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ts-essentials

ts-essentials

All essential TypeScript types in one place

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Install

npm install --save-dev ts-essentials

We require typescript>=4.1. If you're looking for support for older TS versions, please have a look at the TypeScript dependency table

As we really want types to be stricter, we require enabled strictNullChecks in your project

If you use any functions you should add ts-essentials to your dependencies (npm install --save ts-essentials) to avoid runtime errors in production.

What's inside?

ts-essentials is a set of high-quality, useful TypeScript types that make writing type-safe code easier.

Basic

  • Primitive type matching all primitive values.
  • noop function that takes any arguments and returns nothing, as a placeholder for e.g. callbacks.

Dictionaries

keywords: map

const stringDict: Dictionary<string> = {
  a: "A",
  b: "B",
};

// Specify second type argument to change dictionary keys type
const dictOfNumbers: Dictionary<string, number> = {
  420: "four twenty",
  1337: "HAX",
};

// You may specify union types as key to cover all possible cases. It acts the same as Record from TS's standard library
export type DummyOptions = "open" | "closed" | "unknown";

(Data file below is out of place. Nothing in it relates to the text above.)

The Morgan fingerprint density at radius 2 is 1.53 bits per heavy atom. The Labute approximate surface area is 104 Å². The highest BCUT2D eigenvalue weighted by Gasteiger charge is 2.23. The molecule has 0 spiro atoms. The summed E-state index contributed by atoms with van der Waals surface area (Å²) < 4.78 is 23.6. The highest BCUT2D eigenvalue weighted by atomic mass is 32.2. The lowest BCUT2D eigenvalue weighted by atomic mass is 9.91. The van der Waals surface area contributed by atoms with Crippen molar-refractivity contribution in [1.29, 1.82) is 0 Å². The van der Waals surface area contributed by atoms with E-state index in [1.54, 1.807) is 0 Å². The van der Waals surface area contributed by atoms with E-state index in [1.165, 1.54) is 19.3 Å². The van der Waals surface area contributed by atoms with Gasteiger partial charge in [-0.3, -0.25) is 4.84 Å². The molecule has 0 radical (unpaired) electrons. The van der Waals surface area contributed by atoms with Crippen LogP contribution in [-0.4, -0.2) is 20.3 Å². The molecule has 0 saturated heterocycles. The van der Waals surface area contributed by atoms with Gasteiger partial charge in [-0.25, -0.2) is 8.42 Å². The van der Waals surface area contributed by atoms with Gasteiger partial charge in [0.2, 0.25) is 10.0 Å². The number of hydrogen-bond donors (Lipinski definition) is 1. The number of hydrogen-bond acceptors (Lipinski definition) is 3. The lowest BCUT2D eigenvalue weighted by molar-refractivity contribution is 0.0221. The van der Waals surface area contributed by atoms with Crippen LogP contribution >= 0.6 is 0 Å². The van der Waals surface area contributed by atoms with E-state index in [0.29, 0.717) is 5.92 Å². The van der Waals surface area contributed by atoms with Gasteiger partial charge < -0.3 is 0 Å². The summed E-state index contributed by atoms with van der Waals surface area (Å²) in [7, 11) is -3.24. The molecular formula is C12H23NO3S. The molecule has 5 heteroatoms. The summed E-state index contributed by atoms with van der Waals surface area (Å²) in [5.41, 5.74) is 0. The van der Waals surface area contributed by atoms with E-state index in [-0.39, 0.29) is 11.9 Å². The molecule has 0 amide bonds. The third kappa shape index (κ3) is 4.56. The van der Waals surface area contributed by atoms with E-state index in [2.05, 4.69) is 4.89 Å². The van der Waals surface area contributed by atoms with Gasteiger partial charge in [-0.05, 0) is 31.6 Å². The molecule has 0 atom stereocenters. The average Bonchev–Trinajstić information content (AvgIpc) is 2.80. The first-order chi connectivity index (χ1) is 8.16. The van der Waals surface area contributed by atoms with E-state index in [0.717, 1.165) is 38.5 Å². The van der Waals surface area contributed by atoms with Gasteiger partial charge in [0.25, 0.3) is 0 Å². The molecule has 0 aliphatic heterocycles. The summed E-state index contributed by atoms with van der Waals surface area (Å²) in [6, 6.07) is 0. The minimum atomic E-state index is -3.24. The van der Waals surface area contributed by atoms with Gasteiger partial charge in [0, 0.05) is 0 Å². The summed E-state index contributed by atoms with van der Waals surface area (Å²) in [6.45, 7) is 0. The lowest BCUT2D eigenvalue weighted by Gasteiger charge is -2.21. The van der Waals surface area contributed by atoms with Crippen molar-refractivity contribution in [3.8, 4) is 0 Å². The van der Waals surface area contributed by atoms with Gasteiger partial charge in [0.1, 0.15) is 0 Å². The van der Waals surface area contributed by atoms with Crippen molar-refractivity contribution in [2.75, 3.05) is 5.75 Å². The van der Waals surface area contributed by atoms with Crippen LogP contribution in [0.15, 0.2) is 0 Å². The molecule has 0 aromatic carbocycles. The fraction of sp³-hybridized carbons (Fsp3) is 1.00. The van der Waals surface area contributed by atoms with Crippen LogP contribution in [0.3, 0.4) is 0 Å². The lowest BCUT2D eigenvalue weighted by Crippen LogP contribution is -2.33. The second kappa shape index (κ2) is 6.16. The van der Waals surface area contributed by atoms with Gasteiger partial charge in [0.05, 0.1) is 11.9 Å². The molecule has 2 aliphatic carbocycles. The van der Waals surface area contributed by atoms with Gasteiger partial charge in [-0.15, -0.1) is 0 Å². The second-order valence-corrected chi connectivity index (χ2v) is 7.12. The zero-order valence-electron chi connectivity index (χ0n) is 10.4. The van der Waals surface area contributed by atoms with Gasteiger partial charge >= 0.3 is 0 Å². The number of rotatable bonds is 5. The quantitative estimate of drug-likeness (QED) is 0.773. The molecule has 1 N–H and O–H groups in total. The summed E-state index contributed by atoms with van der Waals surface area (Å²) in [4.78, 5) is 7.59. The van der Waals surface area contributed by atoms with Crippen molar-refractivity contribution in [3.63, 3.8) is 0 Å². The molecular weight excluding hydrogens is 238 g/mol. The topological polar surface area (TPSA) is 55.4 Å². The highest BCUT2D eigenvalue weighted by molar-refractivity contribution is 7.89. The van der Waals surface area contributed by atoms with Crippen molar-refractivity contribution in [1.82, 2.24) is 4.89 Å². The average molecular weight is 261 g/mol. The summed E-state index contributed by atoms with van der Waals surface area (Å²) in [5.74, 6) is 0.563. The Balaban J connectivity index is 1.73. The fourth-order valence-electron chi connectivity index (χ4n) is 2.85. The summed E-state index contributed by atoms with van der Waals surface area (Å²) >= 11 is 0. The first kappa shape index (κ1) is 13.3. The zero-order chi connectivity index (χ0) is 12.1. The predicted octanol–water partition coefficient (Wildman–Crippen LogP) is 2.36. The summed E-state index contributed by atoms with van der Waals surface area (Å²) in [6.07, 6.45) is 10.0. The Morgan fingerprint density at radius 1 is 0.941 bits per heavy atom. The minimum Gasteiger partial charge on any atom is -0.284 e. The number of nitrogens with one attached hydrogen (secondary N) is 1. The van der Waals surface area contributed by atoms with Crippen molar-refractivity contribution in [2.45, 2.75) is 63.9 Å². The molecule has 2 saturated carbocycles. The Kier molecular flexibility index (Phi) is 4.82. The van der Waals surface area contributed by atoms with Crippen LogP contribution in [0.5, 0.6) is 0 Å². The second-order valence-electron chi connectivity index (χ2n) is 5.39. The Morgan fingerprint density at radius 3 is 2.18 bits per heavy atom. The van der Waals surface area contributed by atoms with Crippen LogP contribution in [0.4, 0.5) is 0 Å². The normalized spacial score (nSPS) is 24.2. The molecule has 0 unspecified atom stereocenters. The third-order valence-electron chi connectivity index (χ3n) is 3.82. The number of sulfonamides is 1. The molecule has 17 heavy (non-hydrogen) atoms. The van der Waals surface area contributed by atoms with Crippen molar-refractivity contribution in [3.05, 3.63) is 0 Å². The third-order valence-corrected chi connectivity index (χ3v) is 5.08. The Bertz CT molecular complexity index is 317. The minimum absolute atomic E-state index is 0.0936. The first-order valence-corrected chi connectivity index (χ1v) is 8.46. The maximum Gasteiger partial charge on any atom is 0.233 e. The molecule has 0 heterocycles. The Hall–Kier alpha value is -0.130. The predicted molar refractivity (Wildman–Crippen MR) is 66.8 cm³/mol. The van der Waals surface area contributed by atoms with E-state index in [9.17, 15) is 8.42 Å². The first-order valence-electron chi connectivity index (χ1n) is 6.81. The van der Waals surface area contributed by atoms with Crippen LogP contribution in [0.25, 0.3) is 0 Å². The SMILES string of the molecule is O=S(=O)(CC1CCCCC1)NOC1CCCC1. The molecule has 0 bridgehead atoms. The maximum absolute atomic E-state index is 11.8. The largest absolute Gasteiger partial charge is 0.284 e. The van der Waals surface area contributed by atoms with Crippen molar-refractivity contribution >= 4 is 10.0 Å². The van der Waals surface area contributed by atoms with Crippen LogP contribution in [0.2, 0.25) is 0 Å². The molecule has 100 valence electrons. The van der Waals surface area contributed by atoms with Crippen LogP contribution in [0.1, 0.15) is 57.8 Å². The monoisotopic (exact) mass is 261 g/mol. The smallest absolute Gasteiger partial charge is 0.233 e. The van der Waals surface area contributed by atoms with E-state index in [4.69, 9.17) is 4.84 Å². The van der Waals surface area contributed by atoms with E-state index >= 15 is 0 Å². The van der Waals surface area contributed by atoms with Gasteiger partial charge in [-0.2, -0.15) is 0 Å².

const dictFromUnionType: Dictionary<number, DummyOptions> = {
  closed: 1,
  open: 2,
  unknown: 3,
};

// and get dictionary values
type stringDictValues = DictionaryValues<typeof stringDict>;
// Result: string

// When building a map using JS objects consider using SafeDictionary
const safeDict: SafeDictionary<number> = {};
const value: number | undefined = safeDict["foo"];

// With SafeDictionary you don't need to use all of the sub-types of a finite type.
// If you care about the key exhaustiveness, use a regular Dictionary.
type ConfigKeys = "LOGLEVEL" | "PORT" | "DEBUG";
const configSafeDict: SafeDictionary<number, ConfigKeys> = {
  LOGLEVEL: 2,
};
const maybePort: number | undefined = configSafeDict["PORT"];

const configDict: Dictionary<number, ConfigKeys> = {
  LOGLEVEL: 2,
  PORT: 8080,
  DEBUG: 1,
};
const port: number = configDict["PORT"];

Type checkers

  • IsUnknown checks whether we get unknown or not. If so, we get true. Otherwise, false
//  true
type Test1 = IsUnknown<unknown>;
//  false
type Test2 = IsUnknown<{ name: "Alexey" }>;
  • IsNever checks whether we get never or not. If so, we get true. Otherwise, false
//  true
type Test1 = IsNever<never>;
//  false
type Test2 = IsNever<{ name: "Alexey" }>;
  • IsAny checks whether we get any or not. If so, we get true. Otherwise, false
//  true
type Test1 = IsAny<any>;
//  false
type Test2 = IsAny<{ name: "Alexey" }>;

Deep* wrapper types

  • DeepPartial
  • DeepRequired
  • DeepReadonly
  • DeepNonNullable
  • DeepNullable
  • DeepUndefinable

keywords: recursive, nested, optional

type ComplexObject = {
  simple: number;
  nested: {
    a: string;
    array: [{ bar: number }];
  };
};

type ComplexObjectPartial = DeepPartial<ComplexObject>;
const samplePartial: ComplexObjectPartial = {
  nested: {
    array: [{}],
  },
};

type ComplexObjectAgain = DeepRequired<ComplexObjectPartial>;
const sampleRequired: ComplexObjectAgain = {
  simple: 5,
  nested: {
    a: "test",
    array: [{ bar: 1 }],
  },
};

type ComplexObjectReadonly = DeepReadonly<ComplexObject>;

type ComplexNullableObject = {
  simple: number | null | undefined;
  nested: {
    a: string | null | undefined;
    array: [{ bar: number | null | undefined }] | null | undefined;
  };
};